It has been classified as the largest financial crime in Porsche Cars North America’s history and it was allegedly perpetrated by Shiraaz Sookralli, 44, a man born to Trinidadian parents who has lived in the United States all his life, but is reported to have deep business connections in this country.
Insiders told the Sunday Guardian that Sookralli assisted several wealthy local businessmen in purchasing vehicles in Florida during his tenure at Champion Porsche.
“I know several local businessmen developed a relationship with him over a period of time and he was helpful in the past with helping some of them buy Porsches here,” said an insider who has known Sookralli for many years.
According to reports, local businessmen who purchased property and luxury cars in Florida are now being investigated.
Sookralli thought he had pulled off the biggest multi-million dollar con job last year after he convinced customers to make down payments on exotic cars that did not exist and pocketed close to US$2.2 million, federal prosecutors said.
The initial scam was exposed in a civil lawsuit filed last September by the Champion Porsche dealership in Pompano Beach, South Florida, the country’s largest Porche dealer.
Sookralli went into hiding, triggering months of a long joint Federal Bureau of Investigation (FBI) and Internal Revenue Service (IRS) investigation.
Federal prosecutors arrested him on April 2 and laid charges of wire fraud, mail fraud and money laundering, according to the court documents obtained by Guardian Media and reported in the US media.
Sookralli had worked at the dealership since 2007 and had worked his way up to the position of vice president of the dealership. He established a business called Champion Autosports and traded on his professional reputation to lure customers into ordering ultra-rare limited edition Porsche 911 GT.
For cars that are in high demand, buyers have no trouble forking out US$20,000 to US$30,000 in advance to stake their claim on one of the luxury sports cars that cost close to US$500,000.
The scheme was outlined in an affidavit by FBI Special Agent Austin Steelman after Sookralli’s first court appearance. He explained that Sookralli established a shell corporation, Champion Autosport, in 2017, which played off the name of Champion Porsche and another entity called Champion Motorsports.
Steelman said Sookralli then opened a bank account in the shell corporation’s name and encouraged potential customers to deposit money into that account.
n Continues on
“To consummate these sales, Sookralli required and accepted cash deposits, wire transfer and bank checks, that he later deposited into the shell company’s bank account. The buyer’s relied on Sookralli’s longtime Champion Porsche employment, his title as Vice President Marketing, his representations that they would be receiving a yet-to-be-built Porsche vehicle and the seemingly legitimate bank account for wiring deposits to Sookralli,” Steelman said.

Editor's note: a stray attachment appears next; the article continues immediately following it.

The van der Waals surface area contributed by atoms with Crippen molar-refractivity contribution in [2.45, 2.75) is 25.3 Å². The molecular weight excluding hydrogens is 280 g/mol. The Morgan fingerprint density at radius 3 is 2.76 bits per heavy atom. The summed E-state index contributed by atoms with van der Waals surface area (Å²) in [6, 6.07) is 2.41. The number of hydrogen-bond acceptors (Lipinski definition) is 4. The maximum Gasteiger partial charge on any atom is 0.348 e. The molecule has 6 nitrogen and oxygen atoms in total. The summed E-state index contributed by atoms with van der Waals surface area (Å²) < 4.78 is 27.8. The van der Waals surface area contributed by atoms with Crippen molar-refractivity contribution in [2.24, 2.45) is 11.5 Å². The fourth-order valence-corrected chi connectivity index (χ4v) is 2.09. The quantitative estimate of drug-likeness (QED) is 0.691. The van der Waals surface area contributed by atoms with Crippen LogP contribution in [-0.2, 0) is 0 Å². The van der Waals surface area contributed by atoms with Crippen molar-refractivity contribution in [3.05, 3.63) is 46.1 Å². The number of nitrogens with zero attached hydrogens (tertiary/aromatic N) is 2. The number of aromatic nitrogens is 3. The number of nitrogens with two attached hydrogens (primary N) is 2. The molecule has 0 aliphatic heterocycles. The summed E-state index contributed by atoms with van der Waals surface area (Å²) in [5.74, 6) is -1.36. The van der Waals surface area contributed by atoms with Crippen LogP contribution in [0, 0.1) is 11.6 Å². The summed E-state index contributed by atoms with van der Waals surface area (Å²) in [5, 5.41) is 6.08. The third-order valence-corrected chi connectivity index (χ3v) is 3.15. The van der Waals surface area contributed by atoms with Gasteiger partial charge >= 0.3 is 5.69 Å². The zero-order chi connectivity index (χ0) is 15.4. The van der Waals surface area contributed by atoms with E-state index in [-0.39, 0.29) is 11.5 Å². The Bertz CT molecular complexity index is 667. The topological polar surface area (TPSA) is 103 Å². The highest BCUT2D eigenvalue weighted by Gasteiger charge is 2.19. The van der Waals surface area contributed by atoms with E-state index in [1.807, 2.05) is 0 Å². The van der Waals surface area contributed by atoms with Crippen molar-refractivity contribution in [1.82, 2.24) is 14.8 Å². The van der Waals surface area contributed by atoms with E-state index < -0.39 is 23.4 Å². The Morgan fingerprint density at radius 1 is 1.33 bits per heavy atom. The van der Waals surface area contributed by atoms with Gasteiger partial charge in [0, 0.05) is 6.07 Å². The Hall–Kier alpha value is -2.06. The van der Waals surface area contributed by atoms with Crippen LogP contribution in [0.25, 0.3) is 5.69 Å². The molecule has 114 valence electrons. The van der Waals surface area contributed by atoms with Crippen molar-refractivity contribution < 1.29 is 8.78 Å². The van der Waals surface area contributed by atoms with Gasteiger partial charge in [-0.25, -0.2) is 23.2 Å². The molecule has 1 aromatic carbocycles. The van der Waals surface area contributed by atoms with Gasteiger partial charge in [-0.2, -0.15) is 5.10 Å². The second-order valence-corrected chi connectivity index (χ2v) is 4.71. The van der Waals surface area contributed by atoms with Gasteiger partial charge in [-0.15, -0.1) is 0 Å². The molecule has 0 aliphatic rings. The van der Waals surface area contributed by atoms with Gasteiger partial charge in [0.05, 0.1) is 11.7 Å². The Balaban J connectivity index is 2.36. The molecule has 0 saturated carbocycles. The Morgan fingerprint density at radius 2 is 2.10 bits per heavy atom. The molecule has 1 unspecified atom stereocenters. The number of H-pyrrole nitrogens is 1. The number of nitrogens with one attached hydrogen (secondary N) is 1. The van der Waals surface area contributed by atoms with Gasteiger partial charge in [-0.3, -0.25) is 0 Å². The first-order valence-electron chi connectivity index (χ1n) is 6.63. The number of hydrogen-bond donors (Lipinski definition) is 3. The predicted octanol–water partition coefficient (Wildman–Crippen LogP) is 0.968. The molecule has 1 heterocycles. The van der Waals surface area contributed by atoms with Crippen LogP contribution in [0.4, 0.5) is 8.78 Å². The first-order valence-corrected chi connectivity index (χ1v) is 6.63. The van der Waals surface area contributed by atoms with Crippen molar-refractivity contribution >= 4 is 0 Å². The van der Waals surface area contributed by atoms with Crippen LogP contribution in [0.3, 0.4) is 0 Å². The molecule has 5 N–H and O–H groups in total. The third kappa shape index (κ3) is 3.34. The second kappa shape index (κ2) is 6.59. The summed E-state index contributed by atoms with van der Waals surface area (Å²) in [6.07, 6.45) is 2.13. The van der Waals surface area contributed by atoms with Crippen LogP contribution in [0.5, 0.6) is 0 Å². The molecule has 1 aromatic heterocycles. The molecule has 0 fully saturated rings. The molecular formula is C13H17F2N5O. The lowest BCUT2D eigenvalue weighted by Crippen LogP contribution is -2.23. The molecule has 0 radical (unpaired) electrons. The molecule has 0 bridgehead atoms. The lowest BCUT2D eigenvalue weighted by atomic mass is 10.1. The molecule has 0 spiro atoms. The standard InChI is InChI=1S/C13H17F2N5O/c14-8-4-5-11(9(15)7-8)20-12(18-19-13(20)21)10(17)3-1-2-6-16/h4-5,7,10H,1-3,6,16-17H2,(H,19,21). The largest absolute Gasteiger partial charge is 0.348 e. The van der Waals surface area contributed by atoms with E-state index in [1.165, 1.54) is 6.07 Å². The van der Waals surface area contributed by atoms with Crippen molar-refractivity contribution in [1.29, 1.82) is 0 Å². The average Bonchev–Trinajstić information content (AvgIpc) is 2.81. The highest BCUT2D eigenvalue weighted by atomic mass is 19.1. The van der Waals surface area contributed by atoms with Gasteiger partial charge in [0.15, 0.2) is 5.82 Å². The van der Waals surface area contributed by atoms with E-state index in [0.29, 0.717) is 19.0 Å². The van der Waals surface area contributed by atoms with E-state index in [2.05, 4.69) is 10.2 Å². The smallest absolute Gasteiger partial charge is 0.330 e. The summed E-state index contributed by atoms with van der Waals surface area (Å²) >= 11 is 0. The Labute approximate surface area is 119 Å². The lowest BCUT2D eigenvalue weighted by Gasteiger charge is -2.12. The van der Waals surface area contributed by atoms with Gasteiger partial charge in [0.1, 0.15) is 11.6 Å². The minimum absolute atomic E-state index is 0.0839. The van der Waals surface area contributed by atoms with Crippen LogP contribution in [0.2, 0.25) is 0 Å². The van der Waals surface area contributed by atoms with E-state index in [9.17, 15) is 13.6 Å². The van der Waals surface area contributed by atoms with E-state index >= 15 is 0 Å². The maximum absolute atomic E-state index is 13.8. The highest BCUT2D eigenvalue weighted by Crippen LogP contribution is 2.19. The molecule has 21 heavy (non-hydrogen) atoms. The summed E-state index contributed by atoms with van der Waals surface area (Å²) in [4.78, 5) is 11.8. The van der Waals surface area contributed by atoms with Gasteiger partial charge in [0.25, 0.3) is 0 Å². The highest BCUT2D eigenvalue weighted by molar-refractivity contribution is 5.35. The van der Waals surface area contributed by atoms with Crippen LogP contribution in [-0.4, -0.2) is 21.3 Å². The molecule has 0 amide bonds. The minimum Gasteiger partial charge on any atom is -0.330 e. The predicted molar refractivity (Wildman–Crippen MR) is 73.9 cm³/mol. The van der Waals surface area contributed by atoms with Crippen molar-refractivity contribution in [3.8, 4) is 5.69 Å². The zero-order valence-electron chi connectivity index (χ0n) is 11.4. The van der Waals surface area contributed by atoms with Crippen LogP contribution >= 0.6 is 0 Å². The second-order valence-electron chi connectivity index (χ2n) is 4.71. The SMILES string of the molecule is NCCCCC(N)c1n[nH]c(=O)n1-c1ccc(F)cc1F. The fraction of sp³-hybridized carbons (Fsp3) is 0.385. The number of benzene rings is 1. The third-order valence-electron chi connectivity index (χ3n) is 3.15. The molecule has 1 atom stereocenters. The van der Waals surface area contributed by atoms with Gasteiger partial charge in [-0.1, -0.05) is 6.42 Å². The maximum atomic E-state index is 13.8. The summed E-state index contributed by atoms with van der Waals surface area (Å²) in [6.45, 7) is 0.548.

At least 30 customers never received a Porsche vehicle and Sookralli pocketed more than US$2,200,000.
In his affidavit, Steelman described Sookralli’s “extravagant and opulent lifestyle.” Federal authorities conducted interviews with personnel at high-end Miami clubs and restaurants.
“Banks records analysis shows that Sookralli amassed large tabs at these night clubs and restaurants that were paid with the proceeds of his fraudulent activity,” the FBI agent said.
Sookralli’s wild spending at nightclubs left an electronic trail behind showing the likely existence of an offshore bank account. Evidence also suggested that Sookralli funnelled in excess of US$10,000 from his shell company account to bank accounts held in his family’s name which were all used to purchase “luxury vehicles and jewellery.”
What was even more brazen, Steelman said, was that days after the dealership filed the civil suit last September, a Champion Porsche attorney contacted Sookralli by phone and asked him if he had taken hundreds of thousands of dollars from the company’s customers. According to Steelman, Sookralli said: “More like millions.”
The Porsche civil attorney later asked Sookralli for a list of the people he had taken money from. Strangely enough, he compiled it almost the same day sending the list that allowed the company to repay the customers. However, after that day, Sookralli’s trail went cold.
The FBI finally got permission to search his locked office in October last year. There they found an old computer and old receipts from his spending spree. They believe he removed the new computer to cover his tracks.
Sookralli was granted a bond of US$200,000 last Friday when he appeared before Magistrate Judge Patrick M Hunt and his next scheduled court hearing is on Tuesday.